|"Juliet is the Sun"|
| Season 3, Episode # 7 |
Number (#56) in series (117 episodes)
|Guest star(s)||Randy Case|
|Original airdate||October 29, 1971|
|IMDB||Juliet is the Sun|
| « Previous|
"My Sister, The Personality Kid"
| Next »|
"And Now a Word From Our Sponsor"
Juliet is the Sun was the seventh episode of Season 3 of the The Brady Bunch TV series, also the 56th overall episode in the series. Written by Brad Radnitz and directed by Jack Arnold, the episode premiered on ABC-TV, airing on October 29, 1971.
Marcia lands the lead role in the school's upcoming production of "Juliet is the Sun." At first reserved, Marcia quickly develops an incredibly huge ego and becomes verbally abusive with her family and co-stars. She continues to press her luck and is let go from the play.
Marcia wins the lead female role of Juliet Capulet in the school production of Romeo and Juliet opposite Harold Axelrod (Randy Caseas) as Romeo Montague. Peter and Jan are cast as palace guards, and rehearse their brief roles repeatedly. Marcia had auditioned for the part of the nurse and feels that she is not good enough for the lead female role. The family makes an effort to encourage Marcia, but her ego grows and she becomes unmanageable. Marcia is heartbroken when her diva-like behavior results in her dismissal from the play. At the last minute, when the girl cast as Juliet's mother Lady Capulet gets the mumps, a contrite Marcia asks to be given the role and promises she will act in a professional and courteous manner.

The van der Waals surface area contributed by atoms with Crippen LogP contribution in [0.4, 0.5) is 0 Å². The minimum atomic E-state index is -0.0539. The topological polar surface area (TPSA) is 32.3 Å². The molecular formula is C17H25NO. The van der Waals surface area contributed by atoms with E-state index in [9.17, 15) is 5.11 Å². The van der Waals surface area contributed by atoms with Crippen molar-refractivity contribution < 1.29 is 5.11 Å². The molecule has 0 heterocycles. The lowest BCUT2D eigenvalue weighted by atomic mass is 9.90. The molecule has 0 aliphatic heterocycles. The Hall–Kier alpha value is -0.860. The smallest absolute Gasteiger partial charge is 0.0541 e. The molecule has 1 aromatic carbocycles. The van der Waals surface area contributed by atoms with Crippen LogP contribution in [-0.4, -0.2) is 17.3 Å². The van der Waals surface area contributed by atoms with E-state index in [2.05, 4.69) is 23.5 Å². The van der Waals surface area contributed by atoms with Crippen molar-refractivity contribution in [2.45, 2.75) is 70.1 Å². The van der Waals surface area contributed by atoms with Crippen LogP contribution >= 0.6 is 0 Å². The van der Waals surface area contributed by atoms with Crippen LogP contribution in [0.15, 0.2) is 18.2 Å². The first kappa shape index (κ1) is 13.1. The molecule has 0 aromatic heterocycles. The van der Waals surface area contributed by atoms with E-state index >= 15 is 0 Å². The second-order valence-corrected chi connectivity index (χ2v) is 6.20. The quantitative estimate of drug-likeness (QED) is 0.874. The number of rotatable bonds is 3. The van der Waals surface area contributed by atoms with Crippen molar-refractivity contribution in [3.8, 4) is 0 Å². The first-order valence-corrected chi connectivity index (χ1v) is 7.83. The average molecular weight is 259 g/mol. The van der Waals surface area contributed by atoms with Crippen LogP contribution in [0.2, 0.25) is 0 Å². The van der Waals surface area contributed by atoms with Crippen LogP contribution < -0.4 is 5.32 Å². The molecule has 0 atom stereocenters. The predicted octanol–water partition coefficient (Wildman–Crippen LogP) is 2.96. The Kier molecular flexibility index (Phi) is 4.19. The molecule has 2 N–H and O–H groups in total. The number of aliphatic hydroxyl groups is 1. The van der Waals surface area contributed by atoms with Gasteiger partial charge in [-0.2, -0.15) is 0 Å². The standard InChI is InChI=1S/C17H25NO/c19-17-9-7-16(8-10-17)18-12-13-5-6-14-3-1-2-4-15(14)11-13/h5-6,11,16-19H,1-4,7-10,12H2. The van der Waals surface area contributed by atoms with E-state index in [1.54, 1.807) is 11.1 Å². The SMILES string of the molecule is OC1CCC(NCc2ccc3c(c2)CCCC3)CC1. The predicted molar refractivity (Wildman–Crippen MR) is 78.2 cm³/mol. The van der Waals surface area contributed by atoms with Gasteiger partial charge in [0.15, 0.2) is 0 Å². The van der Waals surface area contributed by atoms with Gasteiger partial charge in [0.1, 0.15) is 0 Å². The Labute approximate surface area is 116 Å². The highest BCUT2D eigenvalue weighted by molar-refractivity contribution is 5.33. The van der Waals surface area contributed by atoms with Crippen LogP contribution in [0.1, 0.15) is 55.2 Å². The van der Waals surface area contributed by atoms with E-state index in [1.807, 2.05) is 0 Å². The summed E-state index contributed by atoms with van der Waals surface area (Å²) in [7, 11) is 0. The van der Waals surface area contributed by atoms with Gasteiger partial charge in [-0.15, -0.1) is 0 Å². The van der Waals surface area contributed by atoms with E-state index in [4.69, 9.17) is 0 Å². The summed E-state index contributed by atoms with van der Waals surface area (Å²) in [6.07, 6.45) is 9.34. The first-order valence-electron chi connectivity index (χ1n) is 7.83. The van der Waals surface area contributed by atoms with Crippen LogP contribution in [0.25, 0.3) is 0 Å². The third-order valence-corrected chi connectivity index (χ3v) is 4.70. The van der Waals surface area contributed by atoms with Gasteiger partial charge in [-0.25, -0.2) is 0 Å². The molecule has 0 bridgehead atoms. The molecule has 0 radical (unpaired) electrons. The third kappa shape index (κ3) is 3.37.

Although she tried out for the small part of the nurse, Marcia lands the lead role of Juliet in her school's production of "Romeo and Juliet". She isn't happy about this news as she believes her mother, who is Chair of the play committee, influenced the decision, but more importantly that she isn't beautiful and noble as Juliet should be. Once Carol convinces Marcia that she had no influence whatsoever in casting, Marcia's siblings, unknown to Marcia, go on a campaign to make Marcia feel that she is worthy of the role. Their tactic works, a little too well as Marcia not only accepts the role, but becomes a total diva in the process.
Marcia's attitude includes feeling that she is queen of the Brady household, and that she knows what's best for the play to the exclusion of everyone else, even to the point of rewriting Shakespeare's words. Marcia's parents and siblings' words to her about her diva-ish attitude have no effect on her behavior, but Miss Goodwin, the play's director, may still have one last measure up her sleeve to ensure that Marcia does not overtake the play and ruin it, a measure approved by the committee Chair.
Guest starring/Recurring cast